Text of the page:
The governments and the supply chain, the technology developers and the investors, need to work together if marine energy is to find the faster way forward, and if the European targets for offshore energy are to be reached in time, was the message that echoed during the Marine Energy Session held as part of OEEC 2021.

Marine Energy Session (Screenshot/Video by Navingo)
Marine Energy Session (Screenshot/Video by Navingo)

The session featured four topics, each equally important for the successful commercialization and scale-up of marine energy technologies, that were hosted by Britta Schaffmeister, the CEO of Dutch Marine Energy Centre (DMEC), which organised the session.

Backing up the topics, big names from the industry were present as speakers including Xavier Guillou from DG Mare, Benjamin Lehner from DMEC, and contributors who joined online Rebecca Pike from RWE Renewables UK, Michael Baumann from SFK Group, Gavin McPherson from Nova Innovation, and Alexandre Chavarot from the Coalition of Climate Resilient Investment.

Setting the scene for the discussion that followed was Xavier Guillou who explained how the already set European offshore renewable energy targets – which include plans for marine energy of 100MW by 2025, 1GW by 2030, and ultimately 40GW – can contribute to the acceleration of the development of the sector.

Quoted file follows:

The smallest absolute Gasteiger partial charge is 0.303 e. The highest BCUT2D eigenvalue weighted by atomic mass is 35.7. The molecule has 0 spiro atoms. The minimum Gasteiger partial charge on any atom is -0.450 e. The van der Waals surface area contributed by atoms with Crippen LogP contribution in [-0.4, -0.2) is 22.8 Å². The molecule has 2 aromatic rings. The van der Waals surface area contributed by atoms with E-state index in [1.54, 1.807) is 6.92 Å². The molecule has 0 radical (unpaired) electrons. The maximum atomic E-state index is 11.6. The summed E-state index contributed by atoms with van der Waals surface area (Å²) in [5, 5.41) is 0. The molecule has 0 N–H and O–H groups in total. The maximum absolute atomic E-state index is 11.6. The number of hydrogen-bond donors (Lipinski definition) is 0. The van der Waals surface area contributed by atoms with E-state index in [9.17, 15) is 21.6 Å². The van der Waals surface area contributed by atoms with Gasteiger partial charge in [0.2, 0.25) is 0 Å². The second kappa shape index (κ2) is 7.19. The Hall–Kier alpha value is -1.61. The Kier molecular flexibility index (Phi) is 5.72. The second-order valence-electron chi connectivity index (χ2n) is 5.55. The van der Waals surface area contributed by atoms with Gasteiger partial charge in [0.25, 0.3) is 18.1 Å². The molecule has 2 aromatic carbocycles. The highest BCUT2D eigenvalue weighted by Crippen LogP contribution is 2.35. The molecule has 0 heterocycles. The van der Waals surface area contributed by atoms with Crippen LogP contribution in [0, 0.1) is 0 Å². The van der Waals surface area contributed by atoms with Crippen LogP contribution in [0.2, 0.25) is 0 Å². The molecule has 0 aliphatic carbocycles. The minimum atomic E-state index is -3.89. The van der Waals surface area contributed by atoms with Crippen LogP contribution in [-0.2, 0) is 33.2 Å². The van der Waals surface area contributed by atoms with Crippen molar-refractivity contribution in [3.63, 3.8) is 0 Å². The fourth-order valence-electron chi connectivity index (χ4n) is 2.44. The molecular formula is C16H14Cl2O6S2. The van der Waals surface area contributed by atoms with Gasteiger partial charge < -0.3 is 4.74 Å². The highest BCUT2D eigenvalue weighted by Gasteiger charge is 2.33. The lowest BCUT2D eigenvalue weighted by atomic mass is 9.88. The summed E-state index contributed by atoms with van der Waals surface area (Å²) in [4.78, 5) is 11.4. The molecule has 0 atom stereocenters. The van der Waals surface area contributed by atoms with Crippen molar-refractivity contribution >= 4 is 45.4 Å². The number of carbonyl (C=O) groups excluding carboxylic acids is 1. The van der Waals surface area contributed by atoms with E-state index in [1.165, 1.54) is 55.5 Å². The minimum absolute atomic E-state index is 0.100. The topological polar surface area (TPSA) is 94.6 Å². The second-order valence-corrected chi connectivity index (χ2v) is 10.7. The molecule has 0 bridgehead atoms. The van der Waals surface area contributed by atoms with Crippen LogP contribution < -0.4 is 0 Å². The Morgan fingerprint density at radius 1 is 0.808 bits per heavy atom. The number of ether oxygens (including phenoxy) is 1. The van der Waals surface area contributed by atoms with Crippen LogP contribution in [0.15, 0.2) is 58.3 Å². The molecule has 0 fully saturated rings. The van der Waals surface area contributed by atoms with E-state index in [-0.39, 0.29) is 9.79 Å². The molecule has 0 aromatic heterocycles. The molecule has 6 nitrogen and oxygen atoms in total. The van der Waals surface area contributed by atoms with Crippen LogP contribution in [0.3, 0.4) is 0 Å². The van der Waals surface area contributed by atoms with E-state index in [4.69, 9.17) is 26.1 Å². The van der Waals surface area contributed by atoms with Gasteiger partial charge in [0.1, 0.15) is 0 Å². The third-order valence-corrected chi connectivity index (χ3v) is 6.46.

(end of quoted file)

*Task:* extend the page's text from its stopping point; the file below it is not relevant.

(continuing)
According to Guillou, the governments should ‘challenge’ the developers as the technology itself has been in the water for quite some time now, and scaling up of the sector faster could be achieved if the governments would launch more pilot tenders.

“We are quite convinced that there are enough solutions and developers in Europe for governments to have a very solid and competitive process – even at early stage – either with specific technologies or in combination with others”, said Guillou.

The importance of combining marine energy sector was also emphasized, especially by DMEC’s Benjamin Lehner who presented a pan-European collaborative project EU-Scores which combines wave energy and floating solar with more developed industries such as bottom-fixed and floating offshore wind.

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